I don't want to directly approach too many bloggers, because I don't want to be perceived as some kind of hard-seller. The appeal of this job for me is that I get to believe in the books I'm promoting, and beyond that, that it doesn't even matter if I believe in them -- they're kinda definitive either way. So my goal is not to go all PR on your collective buttocks, but just to make this stuff available. It's a temporary job so this isn't particularly advancing me in any way, but basically I'd just love to see NAP books getting exposure on the blogosphere. Shoot me a note at firstname dot lastname at gmail if you see a report you'd like to review.

Sunday, July 16, 2006

Trespassers Will

The job search has been unfruitful and frustrating, a lot more frustrating than a job search needs to be even in the current economy, so I haven't felt up to posting. (I'm having a hard time even staying informed -- even Daily Show is too depressing right now, and forget reading science blogs. I can't sustain liberal rage and self-pity.) Thank goodness, then, for the BP Kongsberg Underwater Image Competition, and the cutest damn Helicocranchia pfefferi -- "piglet squid" -- that a girl could possibly want:

The other photos are gorgeous too, and definitely worth checking out. This, combined with the fact that everyone who doesn't think I'm underqualified thinks I'm overqualified, definitely contributes to my desire to do a career 180. Anyone want a photographer or something?

Thursday, July 06, 2006

The internet ruins Senate naptime

On Iowahawk, guest blogger Sen. Ted Stevens follows up his recent explanation of the dangers of net neutrality by explaining how the internet can bring chaos into your home or office. Basically, it's very simple. When the tubes are full of cream cheese and movie stars, you can't get your talkies and the internet will turn down the thermostat. This is Onion-caliber work.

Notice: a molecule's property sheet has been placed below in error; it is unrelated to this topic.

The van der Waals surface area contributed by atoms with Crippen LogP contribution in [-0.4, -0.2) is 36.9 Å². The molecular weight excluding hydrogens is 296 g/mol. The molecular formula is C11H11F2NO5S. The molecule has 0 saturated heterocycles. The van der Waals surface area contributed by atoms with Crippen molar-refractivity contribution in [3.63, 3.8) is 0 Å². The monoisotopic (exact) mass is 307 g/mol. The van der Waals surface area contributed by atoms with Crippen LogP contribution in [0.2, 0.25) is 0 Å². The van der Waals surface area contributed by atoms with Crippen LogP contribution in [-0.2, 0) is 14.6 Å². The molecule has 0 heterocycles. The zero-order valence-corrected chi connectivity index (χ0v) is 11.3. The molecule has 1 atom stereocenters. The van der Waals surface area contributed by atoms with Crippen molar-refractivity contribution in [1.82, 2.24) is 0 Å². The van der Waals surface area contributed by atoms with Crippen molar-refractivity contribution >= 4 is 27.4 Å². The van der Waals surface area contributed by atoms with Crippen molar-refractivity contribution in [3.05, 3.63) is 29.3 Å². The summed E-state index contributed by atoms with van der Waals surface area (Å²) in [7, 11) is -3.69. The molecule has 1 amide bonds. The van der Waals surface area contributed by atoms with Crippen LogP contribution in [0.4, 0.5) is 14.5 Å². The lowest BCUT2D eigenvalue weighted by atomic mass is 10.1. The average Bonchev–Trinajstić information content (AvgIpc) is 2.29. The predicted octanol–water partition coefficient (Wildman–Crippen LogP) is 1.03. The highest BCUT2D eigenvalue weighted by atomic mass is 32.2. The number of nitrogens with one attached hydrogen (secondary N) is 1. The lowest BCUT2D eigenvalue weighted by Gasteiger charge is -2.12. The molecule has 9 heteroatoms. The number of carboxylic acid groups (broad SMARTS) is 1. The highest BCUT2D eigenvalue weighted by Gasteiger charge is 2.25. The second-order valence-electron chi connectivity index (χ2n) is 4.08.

I just the other day got, an internet was sent by my staff at 10 o'clock in the morning on Friday and I just got it yesterday. Why?

Because it got tangled up with all the celluloid clogging the internets on the way to the Western Union, and by the time the Internet-o-gram boy got the to my office it was already Senate nap time so he just shoved it under my door. This is what happens when you rely on internets, and when our young internet delivery boys start smoking the marijuana and lose all sense of responsibilty.

And when my aides woke me up for this vote, do you know what I realized? The internet had sneakily rearranged my office furniture, and I was unable to find my spectacles and pill organizer.
Seriously, people, stop the madness. The tubes are delicate, and we must stop clogging them with zoot suit lotharios. The internet is not a truck. It's NOT a TRUCK!

Is science a sandwich?

I got into an argument recently about whether, if Einstein hadn't described the theory of relativity when he did, someone else would have inevitably done so at some later point. The claim had been made that "what Einstein did was find something that was already there. Like a sandwich. Now sure, Relativity is a really well hidden sandwich, but if it is true, and it could be found, it would have been eventually." The discussion got pretty repetitive after a while, with the other party just sort of reiterating his point (which I'd already established I didn't agree with!) instead of arguing it, but since it taps into some of my most strongly-held philosophies about science, I thought it was worth giving the digested version of my points here. I also realized that I'd written a paper back in undergrad (!) that dealt with some of what I was trying to say, so I've cribbed liberally from my own work in this post.